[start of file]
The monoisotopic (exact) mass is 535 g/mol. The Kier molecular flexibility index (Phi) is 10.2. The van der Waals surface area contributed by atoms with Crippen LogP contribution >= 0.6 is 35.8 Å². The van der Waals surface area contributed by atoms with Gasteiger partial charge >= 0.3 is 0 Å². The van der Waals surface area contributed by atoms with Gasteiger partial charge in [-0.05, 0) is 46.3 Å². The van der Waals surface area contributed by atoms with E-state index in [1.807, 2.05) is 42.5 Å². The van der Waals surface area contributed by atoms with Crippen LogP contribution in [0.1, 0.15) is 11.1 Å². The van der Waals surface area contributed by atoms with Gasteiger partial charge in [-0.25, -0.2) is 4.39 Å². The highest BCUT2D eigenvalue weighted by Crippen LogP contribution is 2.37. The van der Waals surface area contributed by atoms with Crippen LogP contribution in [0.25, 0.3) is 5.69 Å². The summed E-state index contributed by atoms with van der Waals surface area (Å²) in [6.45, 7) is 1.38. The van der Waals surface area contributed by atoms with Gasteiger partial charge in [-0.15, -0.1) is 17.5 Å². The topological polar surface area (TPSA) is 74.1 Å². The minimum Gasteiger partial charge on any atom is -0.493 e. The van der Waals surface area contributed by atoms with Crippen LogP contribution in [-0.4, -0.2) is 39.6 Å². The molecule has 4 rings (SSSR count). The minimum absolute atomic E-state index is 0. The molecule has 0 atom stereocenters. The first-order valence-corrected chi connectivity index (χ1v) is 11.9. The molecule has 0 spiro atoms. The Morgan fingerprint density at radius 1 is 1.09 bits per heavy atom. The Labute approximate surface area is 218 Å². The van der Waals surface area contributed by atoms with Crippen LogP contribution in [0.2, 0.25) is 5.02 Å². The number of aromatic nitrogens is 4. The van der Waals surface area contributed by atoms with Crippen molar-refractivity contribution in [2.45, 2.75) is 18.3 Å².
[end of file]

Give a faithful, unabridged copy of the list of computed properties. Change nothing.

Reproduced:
The monoisotopic (exact) mass is 535 g/mol. The Kier molecular flexibility index (Phi) is 10.2. The van der Waals surface area contributed by atoms with Crippen LogP contribution >= 0.6 is 35.8 Å². The van der Waals surface area contributed by atoms with Gasteiger partial charge >= 0.3 is 0 Å². The van der Waals surface area contributed by atoms with Gasteiger partial charge in [-0.05, 0) is 46.3 Å². The van der Waals surface area contributed by atoms with E-state index in [1.807, 2.05) is 42.5 Å². The van der Waals surface area contributed by atoms with Crippen LogP contribution in [0.1, 0.15) is 11.1 Å². The van der Waals surface area contributed by atoms with Gasteiger partial charge in [-0.25, -0.2) is 4.39 Å². The highest BCUT2D eigenvalue weighted by Crippen LogP contribution is 2.37. The van der Waals surface area contributed by atoms with Crippen LogP contribution in [0.25, 0.3) is 5.69 Å². The summed E-state index contributed by atoms with van der Waals surface area (Å²) in [6.45, 7) is 1.38. The van der Waals surface area contributed by atoms with Gasteiger partial charge in [-0.15, -0.1) is 17.5 Å². The topological polar surface area (TPSA) is 74.1 Å². The minimum Gasteiger partial charge on any atom is -0.493 e. The van der Waals surface area contributed by atoms with Crippen LogP contribution in [-0.4, -0.2) is 39.6 Å². The molecule has 4 rings (SSSR count). The minimum absolute atomic E-state index is 0. The molecule has 0 atom stereocenters. The first-order valence-corrected chi connectivity index (χ1v) is 11.9. The molecule has 0 spiro atoms. The Morgan fingerprint density at radius 1 is 1.09 bits per heavy atom. The Labute approximate surface area is 218 Å². The van der Waals surface area contributed by atoms with Crippen LogP contribution in [0.2, 0.25) is 5.02 Å². The number of aromatic nitrogens is 4. The van der Waals surface area contributed by atoms with Crippen molar-refractivity contribution in [2.45, 2.75) is 18.3 Å².